Our Lenton Season
Lent is a period of preparation before celebrating the Lord’s Resurrection at Easter.
Annual Lenten Bible Study
Around The Lenten Circle
February 18, 2024 - March 24, 2024
View and download the materials below:
During Sunday School @ 9am Phone & Video conference. All Sunday School will join together for this study.
Lent is a period of preparation before celebrating the Lord’s Resurrection at Easter
March 10, 2024 • Fourth Sunday of Lent • Year B
“Those who do what is true come to the light." John 3:21
Reader: Gracious God, thank you for calling us together again.
All: May this conversation strengthen us to continue living out our Lenten journey as we draw nearer to you.
Reader: We ask this in Jesus’ name.
Last week we reflected on the commandment to keep the Sabbath day holy. We considered different ways that we could use Sundays for rest and renewal instead of unending work. We also read the story of Jesus’ anger that the Temple was turned into a marketplace rather than a place for worship and prayer. We reflected on how sometimes our parishes might get off track from their primary mission.
1. Describe any further reflections you’ve had on either of those two readings.
2. Have you had any more insights about what gifts of practicing the “Sabbath”?
LISTENING: EPHESIANS 2:8-10
For by grace you have been saved through faith, and this is not your own doing; it is the gift of God—not the result of works, so that no one may boast. For we are what he has made us...
These verses today are a good reminder about the former-that God’s grace is a complete gift, freely given, and never earned by good behavior or hard work. We need to hear this, over and over! Often it’s not so easy to accept, especially because our culture focuses us on hard work and responsibility, and praises those who pull themselves up by their bootstraps. It doesn’t seem right to accept something we haven’t worked to deserve, right?
For centuries Catholics and Protestants argued about whether we are saved by our faith or by our works. Now we are in better agreement that we need faith-and that good works should flow out of faith. As St. James wrote, “faith by itself, if it has no works, is dead“ (James 2:17).
Yet think of tiny, newborn babies-we shower them with love and tenderness and we rush to fulfill their needs although they haven’t done a single thing to earn it, only offering us poopy diapers, crying, and interruptions to our sleep in return. Our God loves us like that! Our God wants to shower us with even more, and doesn’t ask us to earn it.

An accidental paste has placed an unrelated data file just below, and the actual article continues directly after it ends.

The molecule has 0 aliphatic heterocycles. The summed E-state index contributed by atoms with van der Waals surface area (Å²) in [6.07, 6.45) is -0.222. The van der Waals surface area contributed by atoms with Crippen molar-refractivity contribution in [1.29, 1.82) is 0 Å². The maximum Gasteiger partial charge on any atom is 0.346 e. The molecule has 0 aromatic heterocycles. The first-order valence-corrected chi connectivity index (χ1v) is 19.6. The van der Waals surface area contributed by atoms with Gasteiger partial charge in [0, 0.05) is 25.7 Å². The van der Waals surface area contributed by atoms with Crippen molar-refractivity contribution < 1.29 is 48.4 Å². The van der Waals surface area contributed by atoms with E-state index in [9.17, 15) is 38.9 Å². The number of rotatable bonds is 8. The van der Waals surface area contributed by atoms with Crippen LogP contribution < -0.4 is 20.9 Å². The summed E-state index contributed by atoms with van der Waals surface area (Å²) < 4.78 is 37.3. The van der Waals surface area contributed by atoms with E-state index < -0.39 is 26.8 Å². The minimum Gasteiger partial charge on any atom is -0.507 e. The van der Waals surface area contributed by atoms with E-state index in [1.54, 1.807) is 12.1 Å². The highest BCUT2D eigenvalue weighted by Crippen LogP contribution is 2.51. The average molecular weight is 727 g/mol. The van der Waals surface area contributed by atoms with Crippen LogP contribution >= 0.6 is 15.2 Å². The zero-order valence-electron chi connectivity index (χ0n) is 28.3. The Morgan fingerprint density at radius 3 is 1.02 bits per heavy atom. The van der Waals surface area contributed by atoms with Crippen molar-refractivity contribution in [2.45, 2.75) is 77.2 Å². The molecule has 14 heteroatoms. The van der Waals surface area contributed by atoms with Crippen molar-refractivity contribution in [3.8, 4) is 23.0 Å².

1. In terms of your own spiritual life, do you tend to focus more on “faith” or “works”? How so?
2. Share an example of a time when you were offered a gift or an unexpected blessing that was difficult to receive because you didn’t feel you earned it.
3. Reflect on an example of a time when you saw good works flow out of someone’s faith-either yours or that of another person.
REFLECTION: JOHN 3:19-21
In John’s Gospel, Jesus teaches often about light and darkness. It is from here that we get the image of Christ as the light of the world, a light that can never be overcome, no matter how deep the darkness of the world might seem at times.
And this is the judgment, that the light has come into the world, and people loved darkness rather than light because their deeds were evil. For all who do evil hate the light and do not come to the light, so that their deeds may not be exposed. But those who do what is true come to the light, so that it may be clearly seen that their deeds have been done in God.”
In this passage, Nicodemus, a Pharisee, comes to Jesus at night, probably because he doesn’t want the other Pharisees to see him meeting with Jesus whom they dislike. Jesus explains to Nicodemus that people who are evil like to work in the dark where their wickedness can be hidden. They don’t want to be exposed, so they do what they can to hide their actions. On the other hand, people who are trying to live with honesty, integrity, and truthfulness are not afraid to do their work in the light. They are not trying to hide their actions because they have nothing to be afraid of if they are discovered.
This conversation is a great reminder that if we are tempted to keep something secret we should question our motives. Why do we need to hide our actions or intentions? Is there something we are trying to cover up, and if so, why? If we are living in truth, Jesus assures us that we can be confident in letting our works be clearly seen.
1. Are there things you have been tempted to keep hidden or secret? If so, can you share an experience of allowing something to “come to the light”? How did that bring you freedom or relief?
2. Share an experience of a time when someone (you or someone else you know) had the courage to bring to light a troubling situation that needed to be addressed. What happened?
3. Give an example of a current social ill that is being more openly dealt with because someone or some group of people has brought it into the public light.
All: Gracious God, thank you for this time to step away from our daily business and reflect on your teachings.
Help us to remember that you want to love us and be in relationship with us regardless of how we act.
We pray for the courage to do the work we are meant to do in the light and to strive to bring into the light all that needs to be revealed.
We ask this in Christ’s name. Amen.
Copyright © 2024 Ann Naffziger. All rights reserved. Reprinted with permission. Published by The Pastoral Center / PastoralCenter.com. Scripture texts in this work are taken from the New American Bible, revised edition © 2010, 1991, 1986, 1970 Confraternity of Christian Doctrine, Washington, D.C. and are used by permission of the copyright owner. All Rights Reserved. No part of the New American Bible may be reproduced in any form without permission in writing from the copyright owner.